Scrum/XP as a basis

Teams typically use a solid implementation of Scrum as a mainstay and deliver valuable software after each sprint, which is usually every two weeks.

They use the roles defined in Scrum: the product owner represents the authority over the user stories to be implemented. The Scrum Master drives the continuous improvement process at the team level and works to remove obstacles. The team members work together to realize the software. They are specialists and at the same time generalists who can also help out outside their area of expertise if necessary.

In Scrum, it has been found that teams have a hard time using adequate agile software techniques and have a hard time delivering on the promise of flexible changeable software in sprint cycles. These agile software techniques come from Extreme Programming and are usually an integral part of Scrum implementation.

Teams in Kanban mode

Some teams find it easier to think of themselves as Kanban teams when much of their work is event-driven defined. These can be teams with a high proportion of maintenance work, but most importantly, systems teams and DevOps have a mix of tasks that suggests the use of Kanban.

The advantage of Kanban over Scrum can be a faster response time for new requirements and a lower planning overhead. Kanban also makes greater use of metrics to improve and assess the team’s work. In particular, the cumulative flow diagram (CFD) very quickly shows the development of a team’s value creation and, if applicable, the development of the team’s value. a WIP limit that is too high.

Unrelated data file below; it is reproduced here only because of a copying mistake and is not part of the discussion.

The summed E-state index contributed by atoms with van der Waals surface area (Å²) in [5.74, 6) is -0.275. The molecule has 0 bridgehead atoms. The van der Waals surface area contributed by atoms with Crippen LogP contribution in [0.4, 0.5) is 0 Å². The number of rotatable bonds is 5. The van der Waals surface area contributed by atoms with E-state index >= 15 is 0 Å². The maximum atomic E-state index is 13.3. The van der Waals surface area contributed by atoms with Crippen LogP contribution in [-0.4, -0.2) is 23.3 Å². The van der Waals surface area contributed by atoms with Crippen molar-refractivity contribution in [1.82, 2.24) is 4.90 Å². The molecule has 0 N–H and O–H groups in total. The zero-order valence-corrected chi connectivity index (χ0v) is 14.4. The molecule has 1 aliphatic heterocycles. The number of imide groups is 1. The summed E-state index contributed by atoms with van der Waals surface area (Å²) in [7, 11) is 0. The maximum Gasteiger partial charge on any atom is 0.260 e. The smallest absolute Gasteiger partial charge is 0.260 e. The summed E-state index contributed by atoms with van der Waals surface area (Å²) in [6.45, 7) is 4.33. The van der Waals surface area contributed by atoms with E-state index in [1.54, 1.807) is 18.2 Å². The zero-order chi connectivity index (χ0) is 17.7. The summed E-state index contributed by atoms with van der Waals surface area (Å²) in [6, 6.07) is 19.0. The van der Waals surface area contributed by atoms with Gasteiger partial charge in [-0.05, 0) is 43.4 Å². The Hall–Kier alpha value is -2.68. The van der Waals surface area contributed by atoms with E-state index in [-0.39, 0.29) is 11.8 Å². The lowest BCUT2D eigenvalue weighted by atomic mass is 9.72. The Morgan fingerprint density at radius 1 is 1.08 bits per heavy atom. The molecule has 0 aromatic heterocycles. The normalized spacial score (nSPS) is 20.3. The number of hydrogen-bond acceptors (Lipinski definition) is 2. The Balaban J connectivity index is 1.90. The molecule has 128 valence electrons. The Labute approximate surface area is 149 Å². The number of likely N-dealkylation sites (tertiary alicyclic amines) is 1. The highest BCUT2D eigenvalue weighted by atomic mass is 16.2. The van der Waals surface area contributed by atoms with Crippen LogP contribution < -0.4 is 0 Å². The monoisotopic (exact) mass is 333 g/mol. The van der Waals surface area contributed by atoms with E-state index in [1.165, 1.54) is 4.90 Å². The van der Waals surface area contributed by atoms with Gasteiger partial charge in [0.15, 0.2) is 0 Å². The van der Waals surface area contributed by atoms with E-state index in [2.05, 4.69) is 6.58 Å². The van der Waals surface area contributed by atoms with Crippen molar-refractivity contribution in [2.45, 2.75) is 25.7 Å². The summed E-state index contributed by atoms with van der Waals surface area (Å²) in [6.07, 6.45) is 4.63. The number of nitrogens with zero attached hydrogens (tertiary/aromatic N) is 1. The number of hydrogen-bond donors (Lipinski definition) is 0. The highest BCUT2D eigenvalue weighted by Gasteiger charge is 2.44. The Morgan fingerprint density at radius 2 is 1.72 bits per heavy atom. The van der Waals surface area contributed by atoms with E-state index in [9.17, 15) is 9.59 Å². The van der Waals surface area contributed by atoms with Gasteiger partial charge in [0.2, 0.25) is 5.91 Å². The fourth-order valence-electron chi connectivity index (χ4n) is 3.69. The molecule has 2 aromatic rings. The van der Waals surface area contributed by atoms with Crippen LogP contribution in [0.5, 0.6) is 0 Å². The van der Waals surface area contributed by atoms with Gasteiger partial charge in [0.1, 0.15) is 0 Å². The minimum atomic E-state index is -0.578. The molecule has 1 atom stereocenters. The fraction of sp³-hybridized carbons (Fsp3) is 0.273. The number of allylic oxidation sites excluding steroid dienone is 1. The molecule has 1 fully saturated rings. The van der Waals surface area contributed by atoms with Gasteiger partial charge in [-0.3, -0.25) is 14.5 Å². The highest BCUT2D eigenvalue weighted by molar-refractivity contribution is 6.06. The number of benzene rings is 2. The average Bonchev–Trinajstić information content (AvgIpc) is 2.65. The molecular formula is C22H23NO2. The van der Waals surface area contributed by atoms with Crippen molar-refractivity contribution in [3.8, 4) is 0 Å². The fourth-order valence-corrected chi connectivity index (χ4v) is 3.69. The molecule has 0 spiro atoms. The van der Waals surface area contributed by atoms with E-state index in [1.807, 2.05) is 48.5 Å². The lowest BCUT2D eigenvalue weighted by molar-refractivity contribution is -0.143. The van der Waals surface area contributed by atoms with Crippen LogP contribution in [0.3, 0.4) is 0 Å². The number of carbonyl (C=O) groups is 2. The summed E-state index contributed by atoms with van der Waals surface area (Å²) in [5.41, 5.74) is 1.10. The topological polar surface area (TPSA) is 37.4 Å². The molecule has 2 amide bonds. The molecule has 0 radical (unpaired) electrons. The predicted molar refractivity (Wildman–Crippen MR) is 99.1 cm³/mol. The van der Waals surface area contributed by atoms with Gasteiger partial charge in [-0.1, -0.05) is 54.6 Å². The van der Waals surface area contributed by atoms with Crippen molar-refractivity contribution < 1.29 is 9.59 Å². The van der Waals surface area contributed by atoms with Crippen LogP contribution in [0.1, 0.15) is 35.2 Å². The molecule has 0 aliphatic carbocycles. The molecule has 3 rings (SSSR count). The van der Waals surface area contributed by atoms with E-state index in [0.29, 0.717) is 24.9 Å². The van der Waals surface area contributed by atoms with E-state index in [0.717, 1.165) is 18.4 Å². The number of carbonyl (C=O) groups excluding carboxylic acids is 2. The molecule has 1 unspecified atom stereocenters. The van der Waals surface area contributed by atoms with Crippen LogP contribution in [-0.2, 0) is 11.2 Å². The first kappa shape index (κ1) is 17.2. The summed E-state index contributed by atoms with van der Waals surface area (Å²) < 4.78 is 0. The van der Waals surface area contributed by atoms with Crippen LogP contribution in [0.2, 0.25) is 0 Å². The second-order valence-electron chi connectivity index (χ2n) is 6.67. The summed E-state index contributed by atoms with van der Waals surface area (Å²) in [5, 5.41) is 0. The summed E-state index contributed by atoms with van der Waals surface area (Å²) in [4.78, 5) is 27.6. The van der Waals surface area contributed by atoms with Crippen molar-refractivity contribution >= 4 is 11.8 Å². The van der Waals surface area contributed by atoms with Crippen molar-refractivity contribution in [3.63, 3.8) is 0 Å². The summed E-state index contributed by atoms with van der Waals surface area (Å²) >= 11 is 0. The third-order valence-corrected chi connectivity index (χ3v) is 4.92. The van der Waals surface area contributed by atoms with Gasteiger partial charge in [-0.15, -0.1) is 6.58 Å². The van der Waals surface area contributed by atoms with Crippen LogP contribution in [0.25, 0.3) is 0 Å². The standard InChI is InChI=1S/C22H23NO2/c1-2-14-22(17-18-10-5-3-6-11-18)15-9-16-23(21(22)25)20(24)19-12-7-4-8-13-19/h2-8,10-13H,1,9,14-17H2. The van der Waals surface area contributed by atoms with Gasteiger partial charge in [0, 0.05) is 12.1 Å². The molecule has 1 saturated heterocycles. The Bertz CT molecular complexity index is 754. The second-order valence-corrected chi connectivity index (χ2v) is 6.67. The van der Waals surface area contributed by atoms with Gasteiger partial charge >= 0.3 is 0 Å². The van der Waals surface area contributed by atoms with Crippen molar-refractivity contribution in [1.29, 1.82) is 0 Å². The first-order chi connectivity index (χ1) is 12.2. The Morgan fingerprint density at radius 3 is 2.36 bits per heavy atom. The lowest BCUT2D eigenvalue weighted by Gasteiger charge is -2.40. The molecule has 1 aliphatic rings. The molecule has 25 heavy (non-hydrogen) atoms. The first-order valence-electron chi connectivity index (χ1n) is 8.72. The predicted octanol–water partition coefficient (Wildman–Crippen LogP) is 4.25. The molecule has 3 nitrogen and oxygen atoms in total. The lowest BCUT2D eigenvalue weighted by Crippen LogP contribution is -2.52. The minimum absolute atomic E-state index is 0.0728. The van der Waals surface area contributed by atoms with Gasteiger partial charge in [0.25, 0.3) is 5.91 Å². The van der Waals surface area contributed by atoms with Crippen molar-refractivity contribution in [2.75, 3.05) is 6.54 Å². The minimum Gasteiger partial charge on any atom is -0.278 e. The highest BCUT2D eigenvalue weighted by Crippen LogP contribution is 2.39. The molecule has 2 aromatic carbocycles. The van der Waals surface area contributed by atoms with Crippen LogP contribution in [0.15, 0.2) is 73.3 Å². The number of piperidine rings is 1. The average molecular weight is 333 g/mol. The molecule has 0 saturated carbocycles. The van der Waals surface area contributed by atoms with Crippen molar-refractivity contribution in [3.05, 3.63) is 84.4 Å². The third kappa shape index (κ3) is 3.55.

On the other hand, Kanban teams are subject to similar restrictions as Scrum teams in order to work effectively in a release train:

  • Kanban teams have the same code quality requirements
  • You need an equivalent to the product owner to bring about quick, decentralized decisions
  • Make the same commitment to release targets and manage dependencies with other teams
  • Participate in release planning, other meetings, and associated planning and estimating, working on the same release schedule

In a release train, Scrum and Kanban-based teams can coexist with these boundary conditions and each use the form of work that is best for them.

Twitter
LinkedIn

Team Methods – Teams in Scaled Environment, Part 3

Leave a Reply

Your email address will not be published. Required fields are marked *

On Key

Related Posts

Thoughts about strategy

… Vision is different from purpose. A purpose is similar to a direction, a general course. A vision is a specific goal, a picture of

Thoughts about strategy

… Vision is different from purpose. A purpose is similar to a direction, a general course. A vision is a specific goal, a picture of

The Adaptive Organization at Agile Tuesday

December 2021 Almost unnoticed, an ecosystem has developed alongside the agility we are familiar with that comes from a completely different approach: rethinking the structure

Five steps to building trust

Last week in our Meetup on Growing Adaptive Organizations we had a very interesting topic: Leadership for Trust i.e. what aspects of leadership are important for building trust.

I present a small part of the discussion here.

Cookie Consent Banner by Real Cookie Banner